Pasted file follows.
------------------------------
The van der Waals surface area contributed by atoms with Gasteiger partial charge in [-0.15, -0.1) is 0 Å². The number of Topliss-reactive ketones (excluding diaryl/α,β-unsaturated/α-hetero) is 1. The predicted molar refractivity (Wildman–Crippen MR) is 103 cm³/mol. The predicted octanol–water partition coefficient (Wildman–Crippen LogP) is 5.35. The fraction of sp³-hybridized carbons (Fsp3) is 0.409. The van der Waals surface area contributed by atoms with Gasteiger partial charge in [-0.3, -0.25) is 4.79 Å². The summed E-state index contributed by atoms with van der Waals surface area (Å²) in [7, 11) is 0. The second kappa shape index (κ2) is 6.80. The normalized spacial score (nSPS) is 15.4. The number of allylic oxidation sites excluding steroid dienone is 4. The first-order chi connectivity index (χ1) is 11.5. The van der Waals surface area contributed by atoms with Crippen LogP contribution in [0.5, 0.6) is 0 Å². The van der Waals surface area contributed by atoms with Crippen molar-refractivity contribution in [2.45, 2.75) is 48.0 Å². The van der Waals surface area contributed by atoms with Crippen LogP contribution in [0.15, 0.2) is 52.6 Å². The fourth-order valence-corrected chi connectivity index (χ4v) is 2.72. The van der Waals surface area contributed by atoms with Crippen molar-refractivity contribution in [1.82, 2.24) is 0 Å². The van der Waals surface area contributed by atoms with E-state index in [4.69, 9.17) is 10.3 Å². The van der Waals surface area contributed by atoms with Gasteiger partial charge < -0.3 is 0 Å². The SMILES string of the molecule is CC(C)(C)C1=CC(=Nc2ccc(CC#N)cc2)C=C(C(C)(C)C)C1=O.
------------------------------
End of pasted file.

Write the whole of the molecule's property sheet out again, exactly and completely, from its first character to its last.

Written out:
The van der Waals surface area contributed by atoms with Gasteiger partial charge in [-0.15, -0.1) is 0 Å². The number of Topliss-reactive ketones (excluding diaryl/α,β-unsaturated/α-hetero) is 1. The predicted molar refractivity (Wildman–Crippen MR) is 103 cm³/mol. The predicted octanol–water partition coefficient (Wildman–Crippen LogP) is 5.35. The fraction of sp³-hybridized carbons (Fsp3) is 0.409. The van der Waals surface area contributed by atoms with Gasteiger partial charge in [-0.3, -0.25) is 4.79 Å². The summed E-state index contributed by atoms with van der Waals surface area (Å²) in [7, 11) is 0. The second kappa shape index (κ2) is 6.80. The normalized spacial score (nSPS) is 15.4. The number of allylic oxidation sites excluding steroid dienone is 4. The first-order chi connectivity index (χ1) is 11.5. The van der Waals surface area contributed by atoms with Crippen LogP contribution in [0.5, 0.6) is 0 Å². The van der Waals surface area contributed by atoms with Crippen molar-refractivity contribution in [2.45, 2.75) is 48.0 Å². The van der Waals surface area contributed by atoms with Crippen LogP contribution in [0.15, 0.2) is 52.6 Å². The fourth-order valence-corrected chi connectivity index (χ4v) is 2.72. The van der Waals surface area contributed by atoms with Crippen molar-refractivity contribution in [1.82, 2.24) is 0 Å². The van der Waals surface area contributed by atoms with E-state index in [4.69, 9.17) is 10.3 Å². The van der Waals surface area contributed by atoms with Gasteiger partial charge < -0.3 is 0 Å². The SMILES string of the molecule is CC(C)(C)C1=CC(=Nc2ccc(CC#N)cc2)C=C(C(C)(C)C)C1=O.